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NTP patent keeps BlackBerry in a jam

FAQ Handheld maker waits for rulings on whether its device infringes on patents the company doesn't own.

The maker of the BlackBerry handheld is anxiously awaiting word from two government offices whether the technology inside its device infringes on patents the company doesn't own and how much it may have to pay to license that technology.

Eight patents separate any harmony between Waterloo, Ontario-based Research In Motion, which makes the BlackBerry, and Virginia-based patent-holding company NTP, which owns the rights to the patents.

A federal appeals court ruled last year that RIM infringed on NTP's patents, but the two sides have been unable to reach a settlement. RIM has been able to continue selling BlackBerry devices in the United States while a lower district court reviews the case. That court is expected to rule this week on whether RIM's tentative $450 million deal back in March is enforceable, or if NTP can continue to negotiate for more.

Why RIM won't blink
In patent dispute with NTP, the "only thing that matters" right now is a court's judgment about the patents, says co-CEO Jim Balsillie.

At the same time, the U.S. Patent Trademark Office is reviewing the last of the eight patents, which may end up making a stronger case for NTP in the long run, according to one attorney.

RIM is expected to update the financial community on the case on Wednesday, after the market closes, when it reports the results of the first quarter of its fiscal 2006. Analysts surveyed by Thompson Financial expect RIM to report a per-share profit of 55 cents, up from 36 cents for the same period last year. Sales could reach as much as $452 million, analysts said, a growth of 68 percent from last year.

What do these legal tangles mean for BlackBerry customers?
By all accounts, BlackBerry customers will see no disruption in either their service or how they can use the wireless device.

If RIM ends up refusing to license the technology, co-CEO Jim Balsillie has said that his engineers have created a technical workaround that can be used with all existing and future BlackBerry devices, thereby skirting the patent issue. NTP co-founder Donald Stout said that he's tired of hearing about RIM's workaround and that if the company wanted to get away from NTP's legal paperwork, it should just go do so.

What has the USPTO been reviewing?
The technology in question pertains to eight U.S. patents that cover how e-mail is sent over wireless networks to devices with mobile computer processors. The patents are owned by Thomas Campana, who helped co-found NTP to manage the paperwork and enforce the licensing.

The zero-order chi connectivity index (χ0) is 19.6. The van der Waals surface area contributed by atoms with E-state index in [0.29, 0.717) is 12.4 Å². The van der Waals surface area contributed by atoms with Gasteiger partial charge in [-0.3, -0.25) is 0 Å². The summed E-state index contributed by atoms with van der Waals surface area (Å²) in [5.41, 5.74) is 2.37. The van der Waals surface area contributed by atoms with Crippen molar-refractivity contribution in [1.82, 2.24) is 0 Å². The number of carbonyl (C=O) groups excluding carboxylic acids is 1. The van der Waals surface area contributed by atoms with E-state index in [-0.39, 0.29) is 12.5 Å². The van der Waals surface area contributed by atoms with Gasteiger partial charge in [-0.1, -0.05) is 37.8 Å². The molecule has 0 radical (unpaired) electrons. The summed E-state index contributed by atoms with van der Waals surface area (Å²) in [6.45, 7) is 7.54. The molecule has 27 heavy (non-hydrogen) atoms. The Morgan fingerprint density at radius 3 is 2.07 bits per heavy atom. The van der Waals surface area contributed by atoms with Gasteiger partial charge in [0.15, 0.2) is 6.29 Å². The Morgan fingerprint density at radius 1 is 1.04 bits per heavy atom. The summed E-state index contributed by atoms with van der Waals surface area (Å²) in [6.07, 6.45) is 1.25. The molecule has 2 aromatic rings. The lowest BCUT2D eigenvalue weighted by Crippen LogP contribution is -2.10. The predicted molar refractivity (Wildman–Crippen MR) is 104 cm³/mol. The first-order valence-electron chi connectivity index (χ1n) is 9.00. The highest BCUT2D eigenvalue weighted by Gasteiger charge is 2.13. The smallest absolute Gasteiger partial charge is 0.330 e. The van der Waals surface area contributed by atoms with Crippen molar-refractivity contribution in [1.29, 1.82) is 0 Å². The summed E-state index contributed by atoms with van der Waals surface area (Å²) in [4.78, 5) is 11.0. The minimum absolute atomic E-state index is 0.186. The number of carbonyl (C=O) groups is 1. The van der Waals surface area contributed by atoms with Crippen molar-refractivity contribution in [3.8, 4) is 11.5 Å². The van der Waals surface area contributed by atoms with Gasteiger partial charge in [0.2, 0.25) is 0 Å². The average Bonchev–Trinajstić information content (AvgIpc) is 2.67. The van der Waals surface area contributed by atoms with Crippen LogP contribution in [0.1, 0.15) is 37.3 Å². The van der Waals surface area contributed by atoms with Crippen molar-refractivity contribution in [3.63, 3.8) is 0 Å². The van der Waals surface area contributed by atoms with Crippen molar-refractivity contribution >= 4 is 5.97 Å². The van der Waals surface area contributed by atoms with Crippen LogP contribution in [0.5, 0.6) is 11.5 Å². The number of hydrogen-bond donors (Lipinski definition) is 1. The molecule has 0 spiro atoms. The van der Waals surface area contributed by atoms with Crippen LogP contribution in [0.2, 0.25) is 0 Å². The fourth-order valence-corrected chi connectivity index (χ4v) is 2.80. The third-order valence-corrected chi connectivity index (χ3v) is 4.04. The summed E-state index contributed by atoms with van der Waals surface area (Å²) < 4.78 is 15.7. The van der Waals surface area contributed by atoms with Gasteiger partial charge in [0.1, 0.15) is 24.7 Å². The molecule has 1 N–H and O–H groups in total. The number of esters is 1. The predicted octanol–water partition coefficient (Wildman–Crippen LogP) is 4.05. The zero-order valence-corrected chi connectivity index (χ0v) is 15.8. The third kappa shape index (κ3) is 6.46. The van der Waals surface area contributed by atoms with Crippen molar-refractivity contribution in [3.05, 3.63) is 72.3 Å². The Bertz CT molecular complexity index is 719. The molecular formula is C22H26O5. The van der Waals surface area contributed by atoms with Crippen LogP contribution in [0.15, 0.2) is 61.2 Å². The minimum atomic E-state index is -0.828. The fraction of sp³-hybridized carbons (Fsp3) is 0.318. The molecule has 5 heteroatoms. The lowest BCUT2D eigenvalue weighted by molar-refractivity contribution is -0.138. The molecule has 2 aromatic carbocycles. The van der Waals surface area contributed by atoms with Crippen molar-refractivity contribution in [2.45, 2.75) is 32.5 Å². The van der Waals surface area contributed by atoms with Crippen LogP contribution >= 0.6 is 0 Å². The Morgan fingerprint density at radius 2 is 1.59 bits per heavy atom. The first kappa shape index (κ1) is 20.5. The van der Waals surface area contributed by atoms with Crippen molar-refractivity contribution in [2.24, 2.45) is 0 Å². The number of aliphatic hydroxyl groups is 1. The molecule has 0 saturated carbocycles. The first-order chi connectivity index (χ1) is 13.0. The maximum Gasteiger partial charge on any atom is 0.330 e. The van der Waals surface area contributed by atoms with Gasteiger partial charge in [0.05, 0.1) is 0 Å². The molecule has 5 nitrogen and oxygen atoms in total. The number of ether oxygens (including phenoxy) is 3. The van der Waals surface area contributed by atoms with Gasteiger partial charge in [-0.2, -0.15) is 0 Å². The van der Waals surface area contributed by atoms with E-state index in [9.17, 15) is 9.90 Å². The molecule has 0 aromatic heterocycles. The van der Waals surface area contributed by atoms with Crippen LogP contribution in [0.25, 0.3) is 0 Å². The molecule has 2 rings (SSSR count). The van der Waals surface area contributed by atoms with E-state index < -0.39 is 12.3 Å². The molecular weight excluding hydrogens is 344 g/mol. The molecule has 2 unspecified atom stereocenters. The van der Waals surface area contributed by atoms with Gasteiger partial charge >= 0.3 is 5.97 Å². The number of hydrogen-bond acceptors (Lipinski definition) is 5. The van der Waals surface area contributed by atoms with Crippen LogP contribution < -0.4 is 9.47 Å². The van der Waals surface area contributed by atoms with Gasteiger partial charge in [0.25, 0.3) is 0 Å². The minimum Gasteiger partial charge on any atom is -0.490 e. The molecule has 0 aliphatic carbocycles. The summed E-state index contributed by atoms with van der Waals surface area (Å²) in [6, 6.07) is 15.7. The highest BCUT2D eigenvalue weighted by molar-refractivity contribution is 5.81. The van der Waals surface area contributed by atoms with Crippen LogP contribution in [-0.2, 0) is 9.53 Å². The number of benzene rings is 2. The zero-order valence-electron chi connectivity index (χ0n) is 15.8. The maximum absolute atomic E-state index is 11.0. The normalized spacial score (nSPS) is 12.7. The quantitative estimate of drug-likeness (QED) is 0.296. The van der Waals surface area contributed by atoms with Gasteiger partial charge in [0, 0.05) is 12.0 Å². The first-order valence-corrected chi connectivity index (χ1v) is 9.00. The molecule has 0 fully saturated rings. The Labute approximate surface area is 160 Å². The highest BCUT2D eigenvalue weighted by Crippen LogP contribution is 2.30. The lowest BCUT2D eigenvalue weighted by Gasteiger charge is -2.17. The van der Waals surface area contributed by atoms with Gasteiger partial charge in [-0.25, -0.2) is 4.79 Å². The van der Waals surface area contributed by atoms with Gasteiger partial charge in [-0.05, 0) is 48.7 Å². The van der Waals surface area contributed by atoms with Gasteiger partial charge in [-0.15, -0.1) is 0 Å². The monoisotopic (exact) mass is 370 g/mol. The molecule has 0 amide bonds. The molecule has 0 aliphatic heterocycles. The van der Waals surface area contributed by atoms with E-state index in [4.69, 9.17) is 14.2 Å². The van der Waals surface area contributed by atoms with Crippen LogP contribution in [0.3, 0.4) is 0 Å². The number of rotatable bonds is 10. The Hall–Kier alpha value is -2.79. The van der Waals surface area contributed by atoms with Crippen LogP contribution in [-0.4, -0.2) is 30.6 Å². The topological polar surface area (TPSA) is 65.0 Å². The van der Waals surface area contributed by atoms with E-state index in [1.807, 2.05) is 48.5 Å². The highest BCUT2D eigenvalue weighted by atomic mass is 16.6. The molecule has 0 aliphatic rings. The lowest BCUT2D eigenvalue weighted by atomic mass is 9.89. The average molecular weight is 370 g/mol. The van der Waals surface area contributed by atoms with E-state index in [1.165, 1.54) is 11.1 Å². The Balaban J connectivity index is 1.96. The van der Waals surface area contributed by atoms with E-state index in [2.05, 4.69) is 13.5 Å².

The director's office of the USPTO has reviewed seven of the patents under an ex parte format, which means that the review is only between the USPTO and the patent holder. The patent office rejected five of Campana's and NTP's patents and then turned around and rejected two more this month. The negative rulings were part of a re-examination in which rejections are quite common.

The last patent (U.S. Patent No. 6,317,592) is a bit different in that RIM has asked to intervene in the review process as "interparties," which is legal under technology patents filed after 1999. NTP filed its claim in 2002 when it accused RIM of using the technology in its BlackBerry mobile devices without licensing it. The patent office is looking at whether RIM can participate in the last review.

What happens if the patent office upholds NTP's patent?
Not much at first. Whichever side prevails, the other is sure to appeal the ruling. The first chance will be before the Patent Appeals Board and then again in the Federal Circuit Court. NTP's Stout said the proceedings could take anywhere from two to four years, but he doesn't expect it to go that long.

Balsillie said he is eager to dismiss the issue.

So does this mean that RIM has only one more patent standing between it and a chance to nullify the jury's infringement findings?
No. According to RIM attorneys, the patents may still be reinstated because it is so early in the review process, potentially making them even stronger in future rulings.

What about the $450 million pay out to settle the infringement suit?
The two companies had made a tentative deal in March in which RIM agreed to pay the fines after a jury found RIM had infringed on NTP patents.

So what happened?
Negotiations stalled after the USPTO began rejecting the patents mentioned in the original claim. Details of the negotiations haven't been made public, but some people believe the deal fell apart over which company will be able to license the disputed patents to other parties. NTP's Stout said his company only agreed to negotiate. Balsillie said he is more than happy to pay the $450 million and put the argument to rest.

What about other companies? Doesn't NTP license its technology to Nokia?
Yes, Stout said the company has a signed licensing agreement with Nokia as well as Good Technologies and other, unnamed handset manufacturers. Stout declined to talk about NTP's patent strategy beyond its suit against RIM.

If NTP were to prevail with both the USPTO and the lawsuit under review by an appeals court, Balsillie said NTP would more than likely extend its patent fight to the carriers and handset vendors like Cingular Wireless, Sprint and Verizon Communications.

One problem for RIM is that its corporate strategy at this point depends on companies licensing and distributing its client software. Those companies have been reluctant to do so under threat of lawsuit. Balsillie said RIM spent years developing its technology and considers NTP's patent position akin to blackmail.